When I first started looking at building my chicken coop, the first thing I did was go out on the net and look for pictures. There are all kinds of examples out there, but I needed to go cheap. Cheap as in building the window out of scrap material. I see no reason to buy a window, when one can be made from left over scraps from building the coop.

Besides ventilation, the screened in vent windows allow the chickens to be viewed without opening the doors. At ni time, if you want to check on the chickens, walk up to the coop, look in through the screened in windows to check on the chickens.

In the following article I will try to describe how to install a screened in window for a chicken coop. If some steps are left out, I apologize. But hopefully this article can give you the general idea.

Chickens Fishing and Cooking After SHTF

Cooking at the Bug Out Location

As a survivalist, prepping / survivalism should NOT be a hobby, it is a way of life. What good does it do if you stockpile food, stockpile survival gear, but never practice or test your preps. If you incorporate survivalism into your lifestyle, you will always be testing, planning and looking for ways to improve.

While looking across my backyard this weekend, I realized that part of my preps were not only in the backyard, but how they were part of my life. The three preps I saw were the chicken coop, boat and bar-b-que pit.

Think about that for a minute, the chicken coop and the boat are a source of food. The pit provides a way to cook and smoke meat.

Some people raise chickens for fun, some raise them to know where their eggs and meat came from. Survivalist keep chickens so our families can have a source of food and protein during a long term SHTF survival situation. That is how we look at things. Survivalism is not a hobby, its not something we do on the weekends, its a way of life.

Video about cooking some mac and cheese that had been stored in a mylar bag for 1 year.

Chicken Project Two Month Update

Raising chickens for shtf / teotwawki

The first set of dear little chickens turned two months old on April 25th, and what a trip it has been. Part of my long term SHTF survival plans include getting chickens and building a chicken coop. the goal was to have a secure chicken coop and egg production up and running by the middle of 2012. So far things have been running according to plan.

Over the past two months there have been several changes to the plans.

The first plan was to only have 4 or 5 chickens, but those plans quickly changed. My wife and I bought 5 chicks, of those five, two died.

One week after buying the first set of chicks, my wife and I bought 6 more.

About 3 or 4 days after buying the 6 chicks, we bought 4 more.

This left us with a total of 13 chicks. 13 is about 2 – 3 times what my wife and I had originally planed on having. During the initial planning phases dimensions of the chicken coop had been calculated so that each chicken had plenty of room. Now that we had 13 chicks instead of just 3, things had to change. The first thing that had to change was the square footage per bird.

The first coop was a simple 4 foot by 6 foot box – with 3 feet of hardware cloth, and 1 foot of laying boxes.

The second coop is 8 feet long and 6 feet wide. This equals out to around 3.23 square feet per chicken in the coop and another 3.23 square feet under the coop.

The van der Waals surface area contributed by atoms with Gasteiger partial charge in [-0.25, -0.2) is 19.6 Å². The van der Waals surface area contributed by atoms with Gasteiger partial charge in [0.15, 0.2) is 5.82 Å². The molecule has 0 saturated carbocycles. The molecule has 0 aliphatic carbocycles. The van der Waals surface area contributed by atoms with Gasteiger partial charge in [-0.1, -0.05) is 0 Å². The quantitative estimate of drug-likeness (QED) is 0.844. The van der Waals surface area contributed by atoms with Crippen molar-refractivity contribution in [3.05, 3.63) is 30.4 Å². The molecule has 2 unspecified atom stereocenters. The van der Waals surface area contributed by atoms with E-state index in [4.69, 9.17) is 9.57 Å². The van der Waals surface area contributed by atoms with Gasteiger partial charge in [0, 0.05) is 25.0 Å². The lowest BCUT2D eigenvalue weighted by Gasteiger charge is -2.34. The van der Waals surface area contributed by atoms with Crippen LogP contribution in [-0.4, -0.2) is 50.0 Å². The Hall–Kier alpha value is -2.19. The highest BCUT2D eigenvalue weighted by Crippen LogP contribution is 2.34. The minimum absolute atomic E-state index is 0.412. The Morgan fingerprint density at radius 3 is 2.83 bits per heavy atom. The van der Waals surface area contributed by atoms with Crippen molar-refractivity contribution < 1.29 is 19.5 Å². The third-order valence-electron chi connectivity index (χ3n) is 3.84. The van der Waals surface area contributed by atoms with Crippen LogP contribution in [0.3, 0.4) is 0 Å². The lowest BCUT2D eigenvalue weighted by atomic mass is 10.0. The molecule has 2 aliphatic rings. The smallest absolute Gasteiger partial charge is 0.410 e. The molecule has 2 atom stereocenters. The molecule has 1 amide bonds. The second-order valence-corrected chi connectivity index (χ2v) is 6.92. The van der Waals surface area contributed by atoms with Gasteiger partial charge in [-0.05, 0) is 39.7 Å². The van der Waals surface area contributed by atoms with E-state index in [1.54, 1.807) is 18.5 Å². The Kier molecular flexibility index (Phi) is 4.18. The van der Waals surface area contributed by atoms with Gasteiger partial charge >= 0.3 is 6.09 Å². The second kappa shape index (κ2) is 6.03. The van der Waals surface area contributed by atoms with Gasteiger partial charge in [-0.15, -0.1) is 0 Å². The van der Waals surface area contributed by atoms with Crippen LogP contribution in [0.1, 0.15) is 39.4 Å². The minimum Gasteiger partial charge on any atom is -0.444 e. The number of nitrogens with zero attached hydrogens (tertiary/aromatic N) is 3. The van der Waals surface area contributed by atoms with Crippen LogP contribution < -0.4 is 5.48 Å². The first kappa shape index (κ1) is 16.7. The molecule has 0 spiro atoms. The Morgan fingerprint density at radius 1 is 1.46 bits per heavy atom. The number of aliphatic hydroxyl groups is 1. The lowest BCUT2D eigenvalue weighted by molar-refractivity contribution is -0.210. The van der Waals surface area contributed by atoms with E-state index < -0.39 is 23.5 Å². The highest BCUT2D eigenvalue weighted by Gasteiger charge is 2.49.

Chicken Coop Project Part 4

Chicken Coop Perch

A few weeks ago someone posted a comment on one of my chicken coop videos saying the chickens may fight to get to the highest perch. After thinking about it for a little while I decided to redo the sloped chicken perch and make all of the perches the same height.

With making the perches flat, instead of slopped, this would also provide more room for the chickens.

Friday April 13 braces were installed around the bottom of the coop. After the braces were in place, 36 inch tall by 1/2 inch square hardware cloth was secured around the bottom of the coop. 3/4 inch hot dipped galvanized staples were used to secure the hardware cloth. The staples were spaced about every 6- 10 inches, and on alternating rows on the hardware cloth. If all of the staples are on the same row of wire, there seems to be a lot of slack in the hardware cloth. Alternating the staples seems to help with the slack.

Saturday April 14 my wife and I went a birthday party / crawfish boil for a buddy of mine. At the party, my buddy boiled 250 pounds of crawfish. On the side he had sliced brisket, onions, mushrooms, asparagus, sausage, potatoes, corn,,, it was just an amazing feast.

Sunday April 15 is when my wife and I reworked the perch of the chicken coop. We caught the chickens and tossed them down the ladder and into the bottom section of the coop. The ladder was pulled up and secured so the chickens could not come back up the ladder.

Chicken Coop Project Part 3

Chicken coop

Unlike a lot of people that spent Easter weekend going to church and hunting easter eggs, I spent my weekend working on a chicken coop.

Friday morning my wife and I loaded up in the truck, grabbed some lunch at McDonalds, then we went to Parkers lumber in Jasper Texas to get supplies for the chicken coop.

Materials:

  • 36 inch x 1/2 inch squares hardware cloth, 10 foot roll
  • Paint tray
  • 1 box 1 1/2 inch roofing screws with rubber washer
  • Extra bits for the drill
  • Skil saw blade
  • Exterior latex redwood stain paint
  • 14 – treated 2x4s 8 feet long

For 2 of the walls:

2 boards 8 feet long were laid in parallel on level ground

3 boards were cut 6 feet long

Kevin Felts © 2008 - 2018